How to Weave Yourself into a Friend Group When You’re New in the Office

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Having a cordial relationship with your colleagues can make you more productive and satisfied with your job. Even if you’re confident in your ability to perform at a new job, integrating into the company culture can be a challenge. You’re tasked with trying to observe the norms so you don’t commit faux pas, while also figuring out how to fit in with a group of colleagues that has a dynamic of familiarity. Weave yourself into a friend group when you’re new in the office with these tips:

Show Interest

To foster a connection with your colleagues at work, worry less about how to present information about yourself and instead focus on learning about them. Asking questions shows that you have an active interest in other people, which makes you come across as more likeable. It will help people naturally lower their guards and enjoy interacting with you.

Accept Invitations

When you’re the new employee in the office, take every opportunity you can to get yourself exposed to people in the office. You can be a bit more discerning about what invitations to accept once you’re more acclimated, but at the start you should try to be present at as many formal and informal work-related social events as possible. Even if it’s uncomfortable at first, the more you’re around the group, the more natural your interactions will become.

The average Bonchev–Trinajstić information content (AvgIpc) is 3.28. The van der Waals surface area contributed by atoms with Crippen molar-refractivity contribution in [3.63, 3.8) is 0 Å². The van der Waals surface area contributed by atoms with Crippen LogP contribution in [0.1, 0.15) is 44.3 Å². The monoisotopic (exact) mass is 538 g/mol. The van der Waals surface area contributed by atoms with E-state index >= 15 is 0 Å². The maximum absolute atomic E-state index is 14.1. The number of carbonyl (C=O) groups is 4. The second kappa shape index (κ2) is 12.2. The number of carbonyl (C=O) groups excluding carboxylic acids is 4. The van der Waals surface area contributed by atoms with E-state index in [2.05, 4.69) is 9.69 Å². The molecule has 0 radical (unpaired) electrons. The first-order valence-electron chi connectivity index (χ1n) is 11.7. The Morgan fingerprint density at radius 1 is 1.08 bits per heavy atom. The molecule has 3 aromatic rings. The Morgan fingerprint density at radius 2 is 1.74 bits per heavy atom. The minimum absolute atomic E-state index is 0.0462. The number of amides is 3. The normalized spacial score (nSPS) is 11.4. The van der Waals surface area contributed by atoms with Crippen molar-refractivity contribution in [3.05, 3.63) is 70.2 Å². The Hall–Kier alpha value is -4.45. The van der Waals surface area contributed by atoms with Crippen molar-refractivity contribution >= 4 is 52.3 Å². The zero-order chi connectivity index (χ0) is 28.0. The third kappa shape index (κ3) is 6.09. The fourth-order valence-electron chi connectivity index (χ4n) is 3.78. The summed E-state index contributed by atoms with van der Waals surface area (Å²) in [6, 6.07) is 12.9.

Offer to Help

Groups of friends at work are at ease with one another, so it can feel awkward if you try to just jump right in and try to fit their existing dynamic. Rather than picking between feeling inauthentic or just remaining silent, start building your familiarity by asking if they need any help. Helping out other people allows you to engage with others in a more natural way so you have the chance to build a rapport.

Stay Positive

When you’re first making an impression, aim to keep your attitude as positive as possible. Avoid complaining, gossiping, or other negative behaviors. Since others at work don’t have a more comprehensive view of you yet, they could end up associating you with being pessimistic or cynical. Highlight your most uplifting attributes at first so you can start a friendship on a positive note.

Be Patient

Don’t let it get you down if you’re not making immediate connections. It’s unfair and inaccurate to compare how you fit into a group against those who may have known each other for years. Your relationships with those around you will grow organically as time passes, as long as you keep making the effort to remain approachable and interested in others.

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